Global Water Cycle

Focuses on how natural processes and human activities influence the distribution and quality of water within the Earth system, whether changes are predictable, and the effects of variability and change in the water cycle on human systems. Specific areas include identifying trends in the intensity of the water cycle and determining the causes of these changes (including feedback effects of clouds on the global water and energy budgets as well as the global climate system); predicting precipitation and evaporation patterns on time scales of months to years and longer; and modeling interactions between water and physical, biological, and socioeconomic processes to facilitate efficient resources management.

Land-Use/Land-Cover Change

Focuses on the processes that determine the temporal and spatial distributions of land cover and land use at local, regional, and global scales, and how and how well land use and land cover can be projected over time scales of 5-50 years; and how changes in land management, use, and cover may affect local, regional, and global environmental and socio-economic conditions, including economic welfare and human health, taking into consideration socio-economic factors and potential technological change. Specific focus areas include identifying and quantifying the human drivers of land-use and land-cover change; improving monitoring, measuring, and mapping of land use and land cover, and the management of these data; and developing projections of land-cover and land-use change under various scenarios of climate, demographic, economic, and technological change.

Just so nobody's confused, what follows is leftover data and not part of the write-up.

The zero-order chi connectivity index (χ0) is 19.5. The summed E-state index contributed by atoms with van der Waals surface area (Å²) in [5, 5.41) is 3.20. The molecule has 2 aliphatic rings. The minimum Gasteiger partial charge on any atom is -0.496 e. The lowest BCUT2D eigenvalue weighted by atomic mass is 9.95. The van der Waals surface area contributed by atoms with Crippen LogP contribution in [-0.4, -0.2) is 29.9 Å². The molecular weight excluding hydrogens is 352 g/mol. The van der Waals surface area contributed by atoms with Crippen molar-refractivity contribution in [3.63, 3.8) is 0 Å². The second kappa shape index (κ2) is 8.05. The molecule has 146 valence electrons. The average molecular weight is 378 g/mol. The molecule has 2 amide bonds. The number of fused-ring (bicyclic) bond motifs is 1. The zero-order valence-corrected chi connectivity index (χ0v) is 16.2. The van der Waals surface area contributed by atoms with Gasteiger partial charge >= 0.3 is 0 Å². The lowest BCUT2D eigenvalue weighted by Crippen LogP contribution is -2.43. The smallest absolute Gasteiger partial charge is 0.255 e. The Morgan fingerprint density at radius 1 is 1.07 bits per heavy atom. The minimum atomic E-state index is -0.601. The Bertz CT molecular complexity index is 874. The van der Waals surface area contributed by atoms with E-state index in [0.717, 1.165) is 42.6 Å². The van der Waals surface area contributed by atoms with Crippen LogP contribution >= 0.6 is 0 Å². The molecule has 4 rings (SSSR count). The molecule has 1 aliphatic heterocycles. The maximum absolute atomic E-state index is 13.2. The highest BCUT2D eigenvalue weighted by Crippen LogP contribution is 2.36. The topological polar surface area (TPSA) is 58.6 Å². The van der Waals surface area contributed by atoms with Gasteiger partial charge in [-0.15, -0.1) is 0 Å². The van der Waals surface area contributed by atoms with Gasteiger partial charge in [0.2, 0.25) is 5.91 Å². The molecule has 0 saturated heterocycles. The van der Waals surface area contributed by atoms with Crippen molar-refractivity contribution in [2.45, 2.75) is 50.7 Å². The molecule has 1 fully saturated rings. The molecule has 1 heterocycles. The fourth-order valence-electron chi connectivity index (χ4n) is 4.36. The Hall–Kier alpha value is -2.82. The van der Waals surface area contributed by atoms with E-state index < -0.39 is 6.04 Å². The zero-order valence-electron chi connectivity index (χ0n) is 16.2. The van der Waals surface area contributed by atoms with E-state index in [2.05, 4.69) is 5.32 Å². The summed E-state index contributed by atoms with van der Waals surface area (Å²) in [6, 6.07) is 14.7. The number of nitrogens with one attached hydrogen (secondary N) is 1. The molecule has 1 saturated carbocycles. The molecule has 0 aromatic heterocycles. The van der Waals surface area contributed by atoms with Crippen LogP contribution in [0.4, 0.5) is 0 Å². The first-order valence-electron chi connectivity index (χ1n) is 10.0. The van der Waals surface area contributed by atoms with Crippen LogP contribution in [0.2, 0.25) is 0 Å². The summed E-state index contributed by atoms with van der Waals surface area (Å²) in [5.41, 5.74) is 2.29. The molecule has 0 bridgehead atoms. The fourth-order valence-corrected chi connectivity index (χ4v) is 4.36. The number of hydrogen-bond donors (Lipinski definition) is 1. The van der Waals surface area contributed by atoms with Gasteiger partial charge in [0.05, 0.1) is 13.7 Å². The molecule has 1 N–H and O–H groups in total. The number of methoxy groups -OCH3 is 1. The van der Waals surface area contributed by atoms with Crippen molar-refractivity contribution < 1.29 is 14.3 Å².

Major components needed to understand the climate system and climate change.
Major components needed to understand the climate system and climate change. (Click for larger image.)

Global Carbon Cycle